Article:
I Wanna Be Literated #219

I Wanna Be Literated #219

Tuesday, 28 April 2020

My War
by Kurt Morris

There are music lovers and then there are music lovers. To some of us, music is more than just something you play in the background, something that can be used to fill dead air, or something to decorate our day. To some of us, music can offer a deep sense of connection and help us understand ourselves. It can get us out of a tough spot. It has healing powers. Yes, not all of us are good with emoting, and for those people, music can be a safe haven. Probably the most accessible and emotive music is punk rock. Everything about it is deeply personal and rebellious. No other musical genre was founded by such uninhibited ideas.

I say this as a punk because I like to talk about what I know. Like many people, I have that song or that album that defines me. Or, more accurately, that I connect with at a deep emotional level. It’s the kind of album that when I turn it on, puts me right back in that certain mindset. It’s the kind of album that I won’t defile by interrupting it or playing it when I can’t give it my full attention. It’s my special album. Most of us have that album.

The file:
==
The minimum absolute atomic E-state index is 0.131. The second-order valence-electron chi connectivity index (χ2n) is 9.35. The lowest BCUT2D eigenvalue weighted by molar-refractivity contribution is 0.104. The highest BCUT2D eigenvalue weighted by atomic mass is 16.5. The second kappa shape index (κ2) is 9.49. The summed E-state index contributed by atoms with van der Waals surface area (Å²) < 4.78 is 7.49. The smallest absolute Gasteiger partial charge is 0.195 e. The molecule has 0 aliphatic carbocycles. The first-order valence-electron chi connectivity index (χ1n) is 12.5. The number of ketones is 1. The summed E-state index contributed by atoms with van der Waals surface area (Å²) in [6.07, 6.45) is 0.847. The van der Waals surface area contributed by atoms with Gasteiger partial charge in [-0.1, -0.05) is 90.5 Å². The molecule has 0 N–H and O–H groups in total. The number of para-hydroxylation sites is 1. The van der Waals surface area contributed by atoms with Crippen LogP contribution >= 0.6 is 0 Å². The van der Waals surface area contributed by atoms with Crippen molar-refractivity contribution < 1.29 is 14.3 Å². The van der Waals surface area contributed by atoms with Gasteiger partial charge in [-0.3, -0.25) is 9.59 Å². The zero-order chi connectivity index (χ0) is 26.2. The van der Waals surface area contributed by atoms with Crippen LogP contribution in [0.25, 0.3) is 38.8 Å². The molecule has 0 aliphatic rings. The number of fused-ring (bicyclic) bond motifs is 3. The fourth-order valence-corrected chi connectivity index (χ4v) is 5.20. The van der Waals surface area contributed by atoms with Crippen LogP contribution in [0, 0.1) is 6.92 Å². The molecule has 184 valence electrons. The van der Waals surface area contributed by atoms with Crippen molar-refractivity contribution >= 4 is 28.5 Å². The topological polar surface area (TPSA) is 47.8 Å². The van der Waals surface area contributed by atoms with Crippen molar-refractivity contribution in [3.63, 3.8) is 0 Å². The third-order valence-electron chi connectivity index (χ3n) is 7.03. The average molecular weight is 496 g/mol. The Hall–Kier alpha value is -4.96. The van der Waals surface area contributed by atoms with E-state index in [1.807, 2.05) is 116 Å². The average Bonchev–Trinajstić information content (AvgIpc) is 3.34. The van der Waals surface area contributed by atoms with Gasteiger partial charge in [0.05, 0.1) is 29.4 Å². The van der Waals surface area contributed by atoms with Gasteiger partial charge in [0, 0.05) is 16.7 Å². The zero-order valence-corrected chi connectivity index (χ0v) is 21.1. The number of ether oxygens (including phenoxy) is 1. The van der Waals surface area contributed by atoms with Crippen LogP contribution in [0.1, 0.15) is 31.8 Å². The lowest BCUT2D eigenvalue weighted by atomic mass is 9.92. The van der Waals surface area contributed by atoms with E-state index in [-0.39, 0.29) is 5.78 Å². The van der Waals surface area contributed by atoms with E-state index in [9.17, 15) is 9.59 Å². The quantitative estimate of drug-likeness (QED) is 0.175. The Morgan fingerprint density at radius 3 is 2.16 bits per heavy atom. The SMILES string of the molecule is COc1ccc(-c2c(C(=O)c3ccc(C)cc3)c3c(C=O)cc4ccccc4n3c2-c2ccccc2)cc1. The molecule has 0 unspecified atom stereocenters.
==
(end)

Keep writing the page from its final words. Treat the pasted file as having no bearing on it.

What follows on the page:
For Kurt Morris that album is My War by Black Flag. My War is an album I enjoy, I appreciate, but not one I play very often. I like Black Flag. I more than like them, actually. But I think I’m more of a Circle Jerks guy, you know what I mean? But, for Kurt Morris, it’s My War that he’s made a connection with. One so deep that it saved his life.

My War takes us on a journey, one where the songs serve a backdrop to Morris’ life. It’s not Herman Melville (was his life interesting? I don’t know. But, this IS New England), but it’s one all of us can relate to. Morris dissects the tracks on the album and takes us right to a moment in his life where songs fit perfectly. Sometimes it’s funny, and sometimes it’s harsh and brutal. Black Flag was never afraid of the truth, and neither is Morris. His stories deal with mental health, love, frustrations, shitty jobs, and the meaning of it all. Find me one person who doesn’t have a story for each one of those entries. It’s a curious situation when an album helps us understand not just ourselves, but someone else entirely. And an even curiouser thing when it does it so intimately.

My War is a book that exemplifies the power of music and serves as a vector for the life of a man who could be any of us. It’s full of hope and reminds us we’re not alone.

Get it from Morris himself.

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